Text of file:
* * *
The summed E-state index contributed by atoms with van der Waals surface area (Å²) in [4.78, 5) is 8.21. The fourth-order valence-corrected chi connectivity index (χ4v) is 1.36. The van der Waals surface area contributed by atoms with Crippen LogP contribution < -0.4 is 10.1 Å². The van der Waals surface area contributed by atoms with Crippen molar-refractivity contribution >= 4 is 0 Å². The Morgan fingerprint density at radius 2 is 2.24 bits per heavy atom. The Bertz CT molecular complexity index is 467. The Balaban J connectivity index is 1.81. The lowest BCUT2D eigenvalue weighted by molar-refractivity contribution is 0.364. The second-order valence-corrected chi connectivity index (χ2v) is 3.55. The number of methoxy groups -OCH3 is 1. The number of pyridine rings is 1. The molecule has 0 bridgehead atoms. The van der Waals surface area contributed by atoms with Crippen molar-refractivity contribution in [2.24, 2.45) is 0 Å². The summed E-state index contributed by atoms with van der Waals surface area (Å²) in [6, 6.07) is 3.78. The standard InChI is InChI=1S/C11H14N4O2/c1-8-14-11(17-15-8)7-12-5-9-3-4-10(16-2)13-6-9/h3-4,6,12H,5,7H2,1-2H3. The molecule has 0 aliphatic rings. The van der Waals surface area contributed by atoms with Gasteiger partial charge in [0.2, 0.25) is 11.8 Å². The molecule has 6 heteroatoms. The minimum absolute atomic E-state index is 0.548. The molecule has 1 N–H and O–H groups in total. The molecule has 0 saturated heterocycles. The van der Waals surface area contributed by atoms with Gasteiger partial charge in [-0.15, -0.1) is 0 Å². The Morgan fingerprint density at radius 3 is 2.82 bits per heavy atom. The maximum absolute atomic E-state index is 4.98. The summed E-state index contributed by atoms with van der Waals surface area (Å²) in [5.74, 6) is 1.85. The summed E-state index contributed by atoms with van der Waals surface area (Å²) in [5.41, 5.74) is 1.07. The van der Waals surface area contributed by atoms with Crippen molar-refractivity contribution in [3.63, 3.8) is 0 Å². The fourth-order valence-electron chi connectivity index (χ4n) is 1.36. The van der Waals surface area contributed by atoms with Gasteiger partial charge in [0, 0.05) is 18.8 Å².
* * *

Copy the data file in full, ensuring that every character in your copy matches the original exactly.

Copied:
The summed E-state index contributed by atoms with van der Waals surface area (Å²) in [4.78, 5) is 8.21. The fourth-order valence-corrected chi connectivity index (χ4v) is 1.36. The van der Waals surface area contributed by atoms with Crippen LogP contribution < -0.4 is 10.1 Å². The van der Waals surface area contributed by atoms with Crippen molar-refractivity contribution >= 4 is 0 Å². The Morgan fingerprint density at radius 2 is 2.24 bits per heavy atom. The Bertz CT molecular complexity index is 467. The Balaban J connectivity index is 1.81. The lowest BCUT2D eigenvalue weighted by molar-refractivity contribution is 0.364. The second-order valence-corrected chi connectivity index (χ2v) is 3.55. The number of methoxy groups -OCH3 is 1. The number of pyridine rings is 1. The molecule has 0 bridgehead atoms. The van der Waals surface area contributed by atoms with Crippen molar-refractivity contribution in [2.24, 2.45) is 0 Å². The summed E-state index contributed by atoms with van der Waals surface area (Å²) in [6, 6.07) is 3.78. The standard InChI is InChI=1S/C11H14N4O2/c1-8-14-11(17-15-8)7-12-5-9-3-4-10(16-2)13-6-9/h3-4,6,12H,5,7H2,1-2H3. The molecule has 0 aliphatic rings. The van der Waals surface area contributed by atoms with Gasteiger partial charge in [0.2, 0.25) is 11.8 Å². The molecule has 6 heteroatoms. The minimum absolute atomic E-state index is 0.548. The molecule has 1 N–H and O–H groups in total. The molecule has 0 saturated heterocycles. The van der Waals surface area contributed by atoms with Gasteiger partial charge in [-0.15, -0.1) is 0 Å². The Morgan fingerprint density at radius 3 is 2.82 bits per heavy atom. The maximum absolute atomic E-state index is 4.98. The summed E-state index contributed by atoms with van der Waals surface area (Å²) in [5.74, 6) is 1.85. The summed E-state index contributed by atoms with van der Waals surface area (Å²) in [5.41, 5.74) is 1.07. The van der Waals surface area contributed by atoms with Crippen molar-refractivity contribution in [3.63, 3.8) is 0 Å². The fourth-order valence-electron chi connectivity index (χ4n) is 1.36. The van der Waals surface area contributed by atoms with Gasteiger partial charge in [0, 0.05) is 18.8 Å².